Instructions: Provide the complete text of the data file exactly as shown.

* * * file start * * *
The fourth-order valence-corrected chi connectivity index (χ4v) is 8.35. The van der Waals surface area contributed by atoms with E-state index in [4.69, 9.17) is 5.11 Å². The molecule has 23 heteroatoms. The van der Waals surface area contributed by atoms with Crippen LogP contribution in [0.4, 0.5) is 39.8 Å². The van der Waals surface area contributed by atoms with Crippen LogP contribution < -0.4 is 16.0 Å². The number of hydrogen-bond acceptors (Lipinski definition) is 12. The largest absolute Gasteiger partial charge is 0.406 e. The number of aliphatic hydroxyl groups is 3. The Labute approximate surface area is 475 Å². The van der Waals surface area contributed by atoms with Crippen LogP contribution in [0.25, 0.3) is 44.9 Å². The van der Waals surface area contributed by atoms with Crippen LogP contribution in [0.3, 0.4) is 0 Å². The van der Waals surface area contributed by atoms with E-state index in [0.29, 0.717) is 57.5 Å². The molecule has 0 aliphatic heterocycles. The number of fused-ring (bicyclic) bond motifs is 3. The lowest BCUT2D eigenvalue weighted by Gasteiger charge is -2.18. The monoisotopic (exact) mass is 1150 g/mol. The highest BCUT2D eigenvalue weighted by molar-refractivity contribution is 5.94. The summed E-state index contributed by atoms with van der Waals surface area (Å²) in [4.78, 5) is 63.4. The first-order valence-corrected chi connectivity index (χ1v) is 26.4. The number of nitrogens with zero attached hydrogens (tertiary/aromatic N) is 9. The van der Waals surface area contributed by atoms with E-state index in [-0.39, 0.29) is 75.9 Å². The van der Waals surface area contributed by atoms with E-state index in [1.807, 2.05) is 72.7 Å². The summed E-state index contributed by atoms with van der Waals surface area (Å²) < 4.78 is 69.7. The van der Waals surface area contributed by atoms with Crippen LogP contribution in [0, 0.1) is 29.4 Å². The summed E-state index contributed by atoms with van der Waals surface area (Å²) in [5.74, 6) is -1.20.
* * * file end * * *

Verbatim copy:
The fourth-order valence-corrected chi connectivity index (χ4v) is 8.35. The van der Waals surface area contributed by atoms with E-state index in [4.69, 9.17) is 5.11 Å². The molecule has 23 heteroatoms. The van der Waals surface area contributed by atoms with Crippen LogP contribution in [0.4, 0.5) is 39.8 Å². The van der Waals surface area contributed by atoms with Crippen LogP contribution < -0.4 is 16.0 Å². The number of hydrogen-bond acceptors (Lipinski definition) is 12. The largest absolute Gasteiger partial charge is 0.406 e. The number of aliphatic hydroxyl groups is 3. The Labute approximate surface area is 475 Å². The van der Waals surface area contributed by atoms with Crippen LogP contribution in [0.25, 0.3) is 44.9 Å². The van der Waals surface area contributed by atoms with Crippen LogP contribution in [0.3, 0.4) is 0 Å². The van der Waals surface area contributed by atoms with E-state index in [0.29, 0.717) is 57.5 Å². The molecule has 0 aliphatic heterocycles. The number of fused-ring (bicyclic) bond motifs is 3. The lowest BCUT2D eigenvalue weighted by Gasteiger charge is -2.18. The monoisotopic (exact) mass is 1150 g/mol. The highest BCUT2D eigenvalue weighted by molar-refractivity contribution is 5.94. The summed E-state index contributed by atoms with van der Waals surface area (Å²) in [4.78, 5) is 63.4. The first-order valence-corrected chi connectivity index (χ1v) is 26.4. The number of nitrogens with zero attached hydrogens (tertiary/aromatic N) is 9. The van der Waals surface area contributed by atoms with E-state index in [-0.39, 0.29) is 75.9 Å². The van der Waals surface area contributed by atoms with E-state index in [1.807, 2.05) is 72.7 Å². The summed E-state index contributed by atoms with van der Waals surface area (Å²) < 4.78 is 69.7. The van der Waals surface area contributed by atoms with Crippen LogP contribution in [0, 0.1) is 29.4 Å². The summed E-state index contributed by atoms with van der Waals surface area (Å²) in [5.74, 6) is -1.20.